Thursday, April 2, 2009

Stuttering and the "real America....."

Good evening all,

I was inspired to write this blog today because I had a thought about what a neighbor told me recently. I usually don't have a chance to speak to my neighbors, after all, we're on different schedules and most times we're lucky if we even say "hello" to each other. But my neighbors know I stutter, and we actually were chatting for a few minutes, which was rare, and we were discussing the current events of the world. He closed the conversation with this quote: "The real America doesn't exist anymore. No one cares about each other, hell, no one wants to help each other."

Growing up in high school I always used to enjoy the classes were politics would be brought up. I love history, and learning about how this country rose to power and came to being. You also learn about how this is the "land of the free, home of the brave," but I really believe that is not always true. There are many sides of this country where we are still divided, where it is us vs. them. I used to believe in my college years that I stuttered, therefore I wasn't....I wasn't anything. It was always me against the world. It could have been me against the that's something else I am thinking of.

Every day we read the newspapers and check the Internet, and something else is happening. There's more finger-pointing. Someone is saying don't blame me, it's this other person's fault. Another company cut jobs because they had no choice. And you begin to really wonder if that's true...that the real America doesn't exist anymore. For those people who think that's true....I would like to tell you about the National Stuttering Association. The "real America" exists with them. It's where one teammate stands up for another. It's where a family who doesn't know where to turn can call and ask for help. It's a place where hope never dies for anyone who stutters. I firmly believe that for four days out of the year, the NSA conference is summer camp/empowerment/the real America all rolled into one. The nights spent laughing, crying, just being there. Yes, Facebook is great. But there is just no better feeling than seeing one of your teammates, giving them a crisp, firm handshake or powerful hug, to show you are genuinely happy to see them. This is the real America. And the four days of feeling can, and will carry you through the other 361.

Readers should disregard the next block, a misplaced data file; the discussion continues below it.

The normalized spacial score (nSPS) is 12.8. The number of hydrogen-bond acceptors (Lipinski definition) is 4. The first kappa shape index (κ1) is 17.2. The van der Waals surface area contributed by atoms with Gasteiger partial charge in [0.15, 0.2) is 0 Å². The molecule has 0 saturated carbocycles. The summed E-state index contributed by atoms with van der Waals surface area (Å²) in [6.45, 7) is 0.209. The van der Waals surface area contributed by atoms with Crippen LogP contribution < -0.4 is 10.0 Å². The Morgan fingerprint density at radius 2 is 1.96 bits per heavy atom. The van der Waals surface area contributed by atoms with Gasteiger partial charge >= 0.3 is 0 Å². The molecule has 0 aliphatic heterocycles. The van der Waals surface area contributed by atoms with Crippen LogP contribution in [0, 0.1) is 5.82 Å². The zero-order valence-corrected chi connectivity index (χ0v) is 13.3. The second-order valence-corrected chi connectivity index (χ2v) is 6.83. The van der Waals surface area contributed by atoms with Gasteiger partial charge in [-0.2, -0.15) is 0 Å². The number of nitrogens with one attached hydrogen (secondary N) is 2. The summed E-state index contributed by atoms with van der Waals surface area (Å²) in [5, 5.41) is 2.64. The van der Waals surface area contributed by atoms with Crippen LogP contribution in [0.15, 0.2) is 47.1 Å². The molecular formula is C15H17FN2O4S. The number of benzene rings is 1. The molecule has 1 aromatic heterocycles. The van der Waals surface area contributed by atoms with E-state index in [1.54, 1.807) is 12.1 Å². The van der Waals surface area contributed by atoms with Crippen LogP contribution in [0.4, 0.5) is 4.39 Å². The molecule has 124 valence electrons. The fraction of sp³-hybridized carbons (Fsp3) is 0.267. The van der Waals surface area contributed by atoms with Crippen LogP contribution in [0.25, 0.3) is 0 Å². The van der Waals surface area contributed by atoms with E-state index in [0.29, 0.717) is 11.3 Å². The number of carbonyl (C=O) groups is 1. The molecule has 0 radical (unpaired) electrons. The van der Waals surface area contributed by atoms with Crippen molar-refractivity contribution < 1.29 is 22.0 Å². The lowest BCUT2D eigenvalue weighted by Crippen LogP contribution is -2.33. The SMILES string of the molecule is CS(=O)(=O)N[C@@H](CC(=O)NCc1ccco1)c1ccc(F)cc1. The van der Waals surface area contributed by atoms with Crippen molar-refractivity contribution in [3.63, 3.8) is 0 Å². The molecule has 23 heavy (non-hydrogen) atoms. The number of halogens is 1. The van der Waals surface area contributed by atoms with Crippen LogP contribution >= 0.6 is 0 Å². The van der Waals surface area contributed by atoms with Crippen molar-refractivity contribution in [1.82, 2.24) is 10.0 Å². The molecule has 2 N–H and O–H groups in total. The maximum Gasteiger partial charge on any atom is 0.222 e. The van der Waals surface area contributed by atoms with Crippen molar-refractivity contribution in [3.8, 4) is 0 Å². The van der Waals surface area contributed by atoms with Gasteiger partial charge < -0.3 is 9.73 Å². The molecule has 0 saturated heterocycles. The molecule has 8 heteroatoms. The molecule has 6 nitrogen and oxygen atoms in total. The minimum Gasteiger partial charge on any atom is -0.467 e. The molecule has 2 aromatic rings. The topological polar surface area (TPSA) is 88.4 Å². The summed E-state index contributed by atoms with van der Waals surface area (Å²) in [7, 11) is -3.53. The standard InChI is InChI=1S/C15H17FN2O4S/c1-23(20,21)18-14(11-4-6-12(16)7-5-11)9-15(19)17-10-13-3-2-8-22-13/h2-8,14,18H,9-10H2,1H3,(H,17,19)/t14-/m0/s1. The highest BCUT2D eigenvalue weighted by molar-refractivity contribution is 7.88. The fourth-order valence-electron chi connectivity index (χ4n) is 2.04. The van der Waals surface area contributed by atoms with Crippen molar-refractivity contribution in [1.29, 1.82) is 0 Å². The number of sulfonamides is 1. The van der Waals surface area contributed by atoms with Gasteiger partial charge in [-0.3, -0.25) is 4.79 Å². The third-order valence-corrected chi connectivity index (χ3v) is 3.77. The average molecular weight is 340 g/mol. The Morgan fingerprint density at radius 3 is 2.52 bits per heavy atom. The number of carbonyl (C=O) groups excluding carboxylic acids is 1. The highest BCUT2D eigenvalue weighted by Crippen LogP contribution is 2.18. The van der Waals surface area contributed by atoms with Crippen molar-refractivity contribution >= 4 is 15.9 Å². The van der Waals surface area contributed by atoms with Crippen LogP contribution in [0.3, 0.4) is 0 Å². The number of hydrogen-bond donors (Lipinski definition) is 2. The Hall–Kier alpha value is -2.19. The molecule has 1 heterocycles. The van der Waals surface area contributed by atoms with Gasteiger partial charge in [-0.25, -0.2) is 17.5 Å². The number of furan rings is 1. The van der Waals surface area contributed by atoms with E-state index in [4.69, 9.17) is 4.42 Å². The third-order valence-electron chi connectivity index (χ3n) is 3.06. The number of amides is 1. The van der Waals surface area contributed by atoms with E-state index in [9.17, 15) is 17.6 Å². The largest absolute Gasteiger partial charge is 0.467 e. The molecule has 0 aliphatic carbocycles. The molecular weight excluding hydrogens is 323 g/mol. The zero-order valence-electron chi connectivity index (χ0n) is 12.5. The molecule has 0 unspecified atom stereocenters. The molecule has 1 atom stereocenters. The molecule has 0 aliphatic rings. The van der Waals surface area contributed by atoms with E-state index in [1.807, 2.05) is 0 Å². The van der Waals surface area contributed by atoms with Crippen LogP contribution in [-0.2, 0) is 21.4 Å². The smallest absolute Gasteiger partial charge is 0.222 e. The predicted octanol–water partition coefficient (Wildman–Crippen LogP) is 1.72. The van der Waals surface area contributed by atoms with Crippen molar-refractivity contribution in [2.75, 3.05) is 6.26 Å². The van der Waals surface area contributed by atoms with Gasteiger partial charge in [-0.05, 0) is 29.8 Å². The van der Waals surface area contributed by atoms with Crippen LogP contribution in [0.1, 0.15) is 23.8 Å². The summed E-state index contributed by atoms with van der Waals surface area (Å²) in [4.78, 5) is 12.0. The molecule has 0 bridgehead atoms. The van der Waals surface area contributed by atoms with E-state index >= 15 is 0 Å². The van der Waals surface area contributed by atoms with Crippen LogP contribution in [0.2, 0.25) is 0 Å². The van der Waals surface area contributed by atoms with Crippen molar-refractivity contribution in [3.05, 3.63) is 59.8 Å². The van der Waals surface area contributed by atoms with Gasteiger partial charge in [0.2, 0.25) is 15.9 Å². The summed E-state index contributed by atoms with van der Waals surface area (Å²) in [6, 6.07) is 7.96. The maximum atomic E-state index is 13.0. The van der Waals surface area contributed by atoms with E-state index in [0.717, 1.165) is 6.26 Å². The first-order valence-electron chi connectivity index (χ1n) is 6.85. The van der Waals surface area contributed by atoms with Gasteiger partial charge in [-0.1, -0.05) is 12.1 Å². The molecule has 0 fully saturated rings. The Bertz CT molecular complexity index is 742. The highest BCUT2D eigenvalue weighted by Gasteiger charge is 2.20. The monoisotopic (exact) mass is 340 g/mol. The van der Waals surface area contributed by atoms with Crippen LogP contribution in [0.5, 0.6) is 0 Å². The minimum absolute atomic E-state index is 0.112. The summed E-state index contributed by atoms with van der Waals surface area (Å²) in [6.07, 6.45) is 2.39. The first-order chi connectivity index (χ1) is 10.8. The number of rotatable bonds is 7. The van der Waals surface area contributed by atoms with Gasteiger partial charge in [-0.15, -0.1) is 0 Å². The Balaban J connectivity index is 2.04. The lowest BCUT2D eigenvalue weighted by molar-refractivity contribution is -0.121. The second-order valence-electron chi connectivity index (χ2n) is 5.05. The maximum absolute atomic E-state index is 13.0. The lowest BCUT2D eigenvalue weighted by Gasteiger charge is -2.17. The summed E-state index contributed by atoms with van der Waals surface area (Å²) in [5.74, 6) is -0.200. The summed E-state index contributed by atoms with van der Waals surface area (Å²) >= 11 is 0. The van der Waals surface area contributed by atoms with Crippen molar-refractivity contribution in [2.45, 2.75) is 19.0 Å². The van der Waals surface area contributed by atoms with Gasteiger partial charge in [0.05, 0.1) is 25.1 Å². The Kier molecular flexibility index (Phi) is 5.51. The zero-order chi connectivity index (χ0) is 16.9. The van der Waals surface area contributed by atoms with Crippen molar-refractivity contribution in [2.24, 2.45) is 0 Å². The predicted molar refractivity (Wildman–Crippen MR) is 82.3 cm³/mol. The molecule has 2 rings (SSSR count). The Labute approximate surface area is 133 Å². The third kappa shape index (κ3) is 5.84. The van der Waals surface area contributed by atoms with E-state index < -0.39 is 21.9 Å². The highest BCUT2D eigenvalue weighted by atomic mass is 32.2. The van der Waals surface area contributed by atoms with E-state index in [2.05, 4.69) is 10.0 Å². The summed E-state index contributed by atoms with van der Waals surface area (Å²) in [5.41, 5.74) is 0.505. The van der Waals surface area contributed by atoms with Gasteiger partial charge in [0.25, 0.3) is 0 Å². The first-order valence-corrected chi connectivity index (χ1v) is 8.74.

I'll be there in Arizona....I hope you'll join 630 teammates of mine too.

My name is Steven Kaufman, and I am a person who stutters. Until next time, stand up and be counted. Make your voice heard.